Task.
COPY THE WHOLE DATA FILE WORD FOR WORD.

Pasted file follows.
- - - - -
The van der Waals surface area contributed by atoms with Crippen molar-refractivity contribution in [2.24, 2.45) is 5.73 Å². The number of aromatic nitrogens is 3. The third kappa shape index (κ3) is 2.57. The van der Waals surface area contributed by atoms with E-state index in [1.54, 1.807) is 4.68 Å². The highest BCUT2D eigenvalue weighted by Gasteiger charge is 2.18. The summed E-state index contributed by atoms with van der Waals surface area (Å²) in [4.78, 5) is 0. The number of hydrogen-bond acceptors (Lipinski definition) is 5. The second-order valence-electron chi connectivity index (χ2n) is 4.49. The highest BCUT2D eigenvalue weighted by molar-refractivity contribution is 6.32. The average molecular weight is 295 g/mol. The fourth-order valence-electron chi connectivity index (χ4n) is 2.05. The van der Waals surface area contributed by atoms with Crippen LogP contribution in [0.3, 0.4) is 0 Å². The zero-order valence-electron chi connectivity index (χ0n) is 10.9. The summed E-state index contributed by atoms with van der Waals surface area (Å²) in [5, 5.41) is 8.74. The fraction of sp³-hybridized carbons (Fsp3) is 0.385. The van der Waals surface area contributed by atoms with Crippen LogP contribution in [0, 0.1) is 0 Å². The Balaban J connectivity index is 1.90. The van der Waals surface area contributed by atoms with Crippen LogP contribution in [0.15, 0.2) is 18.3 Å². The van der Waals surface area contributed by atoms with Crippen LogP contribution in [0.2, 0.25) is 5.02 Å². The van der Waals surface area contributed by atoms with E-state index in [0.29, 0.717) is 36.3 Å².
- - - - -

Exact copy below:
The van der Waals surface area contributed by atoms with Crippen molar-refractivity contribution in [2.24, 2.45) is 5.73 Å². The number of aromatic nitrogens is 3. The third kappa shape index (κ3) is 2.57. The van der Waals surface area contributed by atoms with E-state index in [1.54, 1.807) is 4.68 Å². The highest BCUT2D eigenvalue weighted by Gasteiger charge is 2.18. The summed E-state index contributed by atoms with van der Waals surface area (Å²) in [4.78, 5) is 0. The number of hydrogen-bond acceptors (Lipinski definition) is 5. The second-order valence-electron chi connectivity index (χ2n) is 4.49. The highest BCUT2D eigenvalue weighted by molar-refractivity contribution is 6.32. The average molecular weight is 295 g/mol. The fourth-order valence-electron chi connectivity index (χ4n) is 2.05. The van der Waals surface area contributed by atoms with Crippen LogP contribution in [0.3, 0.4) is 0 Å². The zero-order valence-electron chi connectivity index (χ0n) is 10.9. The summed E-state index contributed by atoms with van der Waals surface area (Å²) in [5, 5.41) is 8.74. The fraction of sp³-hybridized carbons (Fsp3) is 0.385. The van der Waals surface area contributed by atoms with Crippen LogP contribution in [0, 0.1) is 0 Å². The Balaban J connectivity index is 1.90. The van der Waals surface area contributed by atoms with Crippen LogP contribution in [0.15, 0.2) is 18.3 Å². The van der Waals surface area contributed by atoms with Crippen LogP contribution in [0.2, 0.25) is 5.02 Å². The van der Waals surface area contributed by atoms with E-state index in [0.29, 0.717) is 36.3 Å².